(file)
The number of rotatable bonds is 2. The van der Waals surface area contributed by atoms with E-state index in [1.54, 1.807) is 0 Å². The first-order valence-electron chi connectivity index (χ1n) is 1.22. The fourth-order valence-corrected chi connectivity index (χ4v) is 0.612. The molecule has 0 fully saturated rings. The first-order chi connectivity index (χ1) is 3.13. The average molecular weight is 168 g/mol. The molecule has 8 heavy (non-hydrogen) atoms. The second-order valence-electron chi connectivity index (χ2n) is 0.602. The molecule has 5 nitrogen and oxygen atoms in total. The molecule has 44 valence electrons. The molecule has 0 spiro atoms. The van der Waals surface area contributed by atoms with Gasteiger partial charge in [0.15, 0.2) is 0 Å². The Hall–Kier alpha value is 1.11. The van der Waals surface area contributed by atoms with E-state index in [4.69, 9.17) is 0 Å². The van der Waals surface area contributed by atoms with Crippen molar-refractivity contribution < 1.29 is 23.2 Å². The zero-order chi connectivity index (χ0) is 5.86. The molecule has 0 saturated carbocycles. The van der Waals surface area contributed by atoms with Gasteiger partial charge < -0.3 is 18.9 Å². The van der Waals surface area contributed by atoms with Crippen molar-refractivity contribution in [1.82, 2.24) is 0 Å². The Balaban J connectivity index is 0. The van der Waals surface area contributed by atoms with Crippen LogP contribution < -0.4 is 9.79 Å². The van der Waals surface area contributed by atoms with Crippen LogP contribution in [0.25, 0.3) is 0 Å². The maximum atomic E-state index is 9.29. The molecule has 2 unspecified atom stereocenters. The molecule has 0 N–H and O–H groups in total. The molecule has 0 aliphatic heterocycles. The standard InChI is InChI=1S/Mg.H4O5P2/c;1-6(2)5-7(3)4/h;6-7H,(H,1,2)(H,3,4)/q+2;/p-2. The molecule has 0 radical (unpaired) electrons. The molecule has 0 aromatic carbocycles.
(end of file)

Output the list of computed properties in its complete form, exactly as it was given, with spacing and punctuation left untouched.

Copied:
The number of rotatable bonds is 2. The van der Waals surface area contributed by atoms with E-state index in [1.54, 1.807) is 0 Å². The first-order valence-electron chi connectivity index (χ1n) is 1.22. The fourth-order valence-corrected chi connectivity index (χ4v) is 0.612. The molecule has 0 fully saturated rings. The first-order chi connectivity index (χ1) is 3.13. The average molecular weight is 168 g/mol. The molecule has 8 heavy (non-hydrogen) atoms. The second-order valence-electron chi connectivity index (χ2n) is 0.602. The molecule has 5 nitrogen and oxygen atoms in total. The molecule has 44 valence electrons. The molecule has 0 spiro atoms. The van der Waals surface area contributed by atoms with Gasteiger partial charge in [0.15, 0.2) is 0 Å². The Hall–Kier alpha value is 1.11. The van der Waals surface area contributed by atoms with E-state index in [4.69, 9.17) is 0 Å². The van der Waals surface area contributed by atoms with Crippen molar-refractivity contribution < 1.29 is 23.2 Å². The zero-order chi connectivity index (χ0) is 5.86. The molecule has 0 saturated carbocycles. The van der Waals surface area contributed by atoms with Gasteiger partial charge < -0.3 is 18.9 Å². The van der Waals surface area contributed by atoms with Crippen molar-refractivity contribution in [1.82, 2.24) is 0 Å². The Balaban J connectivity index is 0. The van der Waals surface area contributed by atoms with Crippen LogP contribution < -0.4 is 9.79 Å². The van der Waals surface area contributed by atoms with Crippen LogP contribution in [0.25, 0.3) is 0 Å². The maximum atomic E-state index is 9.29. The molecule has 2 unspecified atom stereocenters. The molecule has 0 N–H and O–H groups in total. The molecule has 0 aliphatic heterocycles. The standard InChI is InChI=1S/Mg.H4O5P2/c;1-6(2)5-7(3)4/h;6-7H,(H,1,2)(H,3,4)/q+2;/p-2. The molecule has 0 radical (unpaired) electrons. The molecule has 0 aromatic carbocycles.